#FenCon: A few places to get started on modern Japanese history/culture

Once again I want to apologize to everyone who attended the Tao and Again panel at FenCon. I had no idea I was going to be moderator and thus was woefully unprepared. (And it didn’t help there were only two of us on the panel, so I didn’t even have a big group of other panelists to cower behind!) As promised, here are some recommendations of places to get started on research for modern Japanese history/culture. This list is in no way definitive or exhaustive, particularly considering “modern Japan” is a giant subject in and of itself, but hopefully it’ll help bring up questions and ideas that will lead to both research and stories!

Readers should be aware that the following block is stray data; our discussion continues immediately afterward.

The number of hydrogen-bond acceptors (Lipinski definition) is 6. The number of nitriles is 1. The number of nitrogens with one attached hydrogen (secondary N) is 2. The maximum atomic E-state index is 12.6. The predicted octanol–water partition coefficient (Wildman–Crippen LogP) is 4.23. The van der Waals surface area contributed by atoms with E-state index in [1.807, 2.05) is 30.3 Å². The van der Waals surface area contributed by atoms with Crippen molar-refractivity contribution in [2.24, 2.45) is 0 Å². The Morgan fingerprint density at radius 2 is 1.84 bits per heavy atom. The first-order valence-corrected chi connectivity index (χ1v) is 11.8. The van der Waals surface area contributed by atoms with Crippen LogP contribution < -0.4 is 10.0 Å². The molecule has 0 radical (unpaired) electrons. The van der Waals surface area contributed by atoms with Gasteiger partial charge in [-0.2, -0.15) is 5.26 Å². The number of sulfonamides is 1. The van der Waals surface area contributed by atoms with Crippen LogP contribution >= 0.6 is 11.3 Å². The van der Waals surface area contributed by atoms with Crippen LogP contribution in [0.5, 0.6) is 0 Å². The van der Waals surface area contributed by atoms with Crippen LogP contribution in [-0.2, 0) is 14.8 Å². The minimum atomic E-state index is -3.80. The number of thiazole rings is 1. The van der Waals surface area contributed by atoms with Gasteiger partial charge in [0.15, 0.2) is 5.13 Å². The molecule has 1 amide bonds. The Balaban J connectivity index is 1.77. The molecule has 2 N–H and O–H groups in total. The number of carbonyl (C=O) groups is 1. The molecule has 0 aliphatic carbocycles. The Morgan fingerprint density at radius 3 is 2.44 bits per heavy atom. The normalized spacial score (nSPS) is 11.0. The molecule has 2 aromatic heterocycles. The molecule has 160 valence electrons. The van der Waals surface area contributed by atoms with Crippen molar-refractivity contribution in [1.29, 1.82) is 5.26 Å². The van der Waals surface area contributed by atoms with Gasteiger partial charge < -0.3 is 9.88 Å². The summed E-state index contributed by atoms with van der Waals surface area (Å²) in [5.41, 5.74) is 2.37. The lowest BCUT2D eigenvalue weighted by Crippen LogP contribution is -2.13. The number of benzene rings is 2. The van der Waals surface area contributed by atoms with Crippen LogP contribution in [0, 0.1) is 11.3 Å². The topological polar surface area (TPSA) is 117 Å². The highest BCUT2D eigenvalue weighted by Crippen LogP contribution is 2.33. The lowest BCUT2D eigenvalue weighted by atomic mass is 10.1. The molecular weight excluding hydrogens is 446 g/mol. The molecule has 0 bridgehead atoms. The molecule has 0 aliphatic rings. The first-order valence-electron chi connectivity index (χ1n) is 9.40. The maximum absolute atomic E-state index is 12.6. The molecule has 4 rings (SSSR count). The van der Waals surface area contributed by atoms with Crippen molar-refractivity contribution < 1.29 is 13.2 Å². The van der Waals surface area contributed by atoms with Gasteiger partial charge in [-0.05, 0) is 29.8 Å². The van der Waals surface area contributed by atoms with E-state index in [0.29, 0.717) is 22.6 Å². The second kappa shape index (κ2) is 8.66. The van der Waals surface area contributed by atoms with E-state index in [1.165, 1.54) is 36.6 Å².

If I think of anything else, I’ll be sure to add it to the list! (And please, drop any recommendations you might have in the comments.) For the most part I tried to grab books that are fairly easy to find in libraries or bookstores.

Shinohata – Ronald P Dore
Embracing Defeat: Japan in the Wake of World War II – John Dower
A Modern History of Japan (second edition) – Andrew Gordon
The Prison Memoirs of a Japanese Woman – Kaneko Fumiko [Memoir]
Gendering Modern Japanese History – Barbara Molony (ed)
Office Ladies and Salaried Men – Ogasawara Yuko
A Man With No Talents – Oyama Shiro [This is a memoir]
The Weak Body of a Useless Woman: Matsuo Tasuko and the Meiji Restoration – Anne Walthall
Patriots and Redeemers in Japan: Motives in the Meiji Restoration – George M. Wilson

Rashomon and Other Stories – Akutagawa Ryunosuke
Black Rain – Ibuse Masuji
The Scarlet Gang of Asakusa – Kawabata Yasunari
Barefoot Gen – Nakazawa Keiji
Kokoro – Souseki Natsume
I Am a Cat – Souseki Natsume

Leave a Reply